Three types of great employees: those who do the work, those who love the work, and those who live the work. You will be happy with all of them, but there are huge differences in what they can do for your organization. As a leader, it is important you understand who they are and what they are capable of.
When painting a house or a room in a house, we tend to want to get that roller in our hands and get the bulk of the square footage done with a few broad strokes. Completing the ‘cutting in’ and the trim work generally takes a lot of time, a lot of tape, a lot of patience, and a steady hand. When the job is done, it is rare to find imperfections in the broad strokes, they are easy and cover fast. However, it is the work around the edges that really shows the quality of the work and where we notice those imperfections. When we get a glob of blue paint on the white ceiling, our eye is drawn immediately to that spot every time we walk in the room. Being content with the work requires a strong focus on those outliers, on the work around the edges.
Moving now to education, we know that we can reach most of our students with the broad strokes of the roller, with our standard methods and curriculum. But the true measure of our effectiveness is how we address our high-flyers, low-performers, and other outliers- differentiation is our work around the edges and it is difficult. It takes time. It takes patience. It makes all the difference.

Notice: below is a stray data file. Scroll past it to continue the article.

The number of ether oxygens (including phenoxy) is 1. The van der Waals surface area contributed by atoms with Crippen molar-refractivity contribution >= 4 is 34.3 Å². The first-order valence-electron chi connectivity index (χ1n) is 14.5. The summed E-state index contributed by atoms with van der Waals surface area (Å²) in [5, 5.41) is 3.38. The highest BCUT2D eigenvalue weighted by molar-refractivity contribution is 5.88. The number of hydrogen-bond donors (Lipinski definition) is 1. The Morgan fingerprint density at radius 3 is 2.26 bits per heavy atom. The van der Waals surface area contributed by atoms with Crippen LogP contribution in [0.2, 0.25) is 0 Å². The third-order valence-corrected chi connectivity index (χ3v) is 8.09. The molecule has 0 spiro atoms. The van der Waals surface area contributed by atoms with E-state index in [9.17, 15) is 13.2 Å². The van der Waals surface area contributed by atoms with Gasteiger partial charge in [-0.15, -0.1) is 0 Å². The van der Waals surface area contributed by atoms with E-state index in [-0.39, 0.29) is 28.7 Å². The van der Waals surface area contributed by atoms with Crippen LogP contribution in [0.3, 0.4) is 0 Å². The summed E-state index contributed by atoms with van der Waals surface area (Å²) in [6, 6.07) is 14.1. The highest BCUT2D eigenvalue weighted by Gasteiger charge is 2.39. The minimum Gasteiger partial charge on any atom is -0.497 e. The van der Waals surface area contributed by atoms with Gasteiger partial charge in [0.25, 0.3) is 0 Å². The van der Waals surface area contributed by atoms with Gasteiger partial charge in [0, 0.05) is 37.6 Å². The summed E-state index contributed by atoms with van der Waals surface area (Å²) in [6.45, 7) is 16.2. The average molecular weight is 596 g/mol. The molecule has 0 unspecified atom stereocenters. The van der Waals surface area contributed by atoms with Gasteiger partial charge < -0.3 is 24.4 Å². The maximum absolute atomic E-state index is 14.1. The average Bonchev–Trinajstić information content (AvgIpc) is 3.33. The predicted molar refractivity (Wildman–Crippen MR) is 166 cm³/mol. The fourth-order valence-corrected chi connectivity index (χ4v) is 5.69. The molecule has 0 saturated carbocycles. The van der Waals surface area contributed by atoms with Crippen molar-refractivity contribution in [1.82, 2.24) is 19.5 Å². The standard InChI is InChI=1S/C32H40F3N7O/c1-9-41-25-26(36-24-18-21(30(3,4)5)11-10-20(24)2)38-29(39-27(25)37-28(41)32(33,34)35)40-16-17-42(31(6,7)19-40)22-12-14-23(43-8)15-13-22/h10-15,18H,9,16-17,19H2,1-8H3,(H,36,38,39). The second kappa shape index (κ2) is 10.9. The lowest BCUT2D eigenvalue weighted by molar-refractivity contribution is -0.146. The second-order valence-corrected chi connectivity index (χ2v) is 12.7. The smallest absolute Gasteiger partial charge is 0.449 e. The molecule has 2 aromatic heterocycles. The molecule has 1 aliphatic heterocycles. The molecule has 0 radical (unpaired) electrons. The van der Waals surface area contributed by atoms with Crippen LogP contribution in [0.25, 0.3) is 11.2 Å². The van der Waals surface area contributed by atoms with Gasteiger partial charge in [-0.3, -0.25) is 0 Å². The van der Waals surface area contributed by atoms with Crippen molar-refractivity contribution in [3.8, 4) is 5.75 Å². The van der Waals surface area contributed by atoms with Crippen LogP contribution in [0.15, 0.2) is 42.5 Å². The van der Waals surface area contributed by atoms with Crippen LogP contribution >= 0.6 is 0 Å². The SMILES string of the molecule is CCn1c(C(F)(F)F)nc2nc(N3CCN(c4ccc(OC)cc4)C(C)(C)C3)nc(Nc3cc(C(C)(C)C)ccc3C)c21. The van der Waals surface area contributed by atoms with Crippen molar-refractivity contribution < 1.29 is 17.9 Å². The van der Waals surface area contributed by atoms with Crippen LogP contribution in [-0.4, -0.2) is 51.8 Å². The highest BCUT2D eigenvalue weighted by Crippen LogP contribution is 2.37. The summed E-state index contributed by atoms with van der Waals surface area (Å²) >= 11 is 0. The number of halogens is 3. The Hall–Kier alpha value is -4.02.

This is a post I wrote on LinkedIn about 4 years ago. As I consolidate my content here, I’ll breath new life into a few of the highlights from other platforms in the past.
Personally I’ve got ideas and notes in the margins of books, in the Notes app on my phone, scribbled in notebooks, as audio recordings, emails to myself, as Google docs, and the list goes on. I’ve started consolidating and stockpiling them here, as drafts in a folder for my blog which I then revisit daily. But the real question is: how do your professional self and your organization as a whole stockpile great ideas?
How do you record and revisit:
- When the team is working on a project and digresses into something that could make for an impactful project?
- When someone asks a question during a meeting that sparks a great idea, but the timing isn’t right?
- When you know that a feature or improvement isn’t in version 1.0, but might be appropriate for 1.4?
To dip your toe in the water, work with your team to build out a designated place/method for logging these ideas and set aside a time once a month to revisit them and decide where on your road map they will live. Maybe they are ready for a beta test right away, or they are moonshots that don’t have a place on the map yet. Ultimately, each one could still be important to the future version of your team and you can’t rely on remembering them when the time is right- you’ve got to plan for their eventual integration.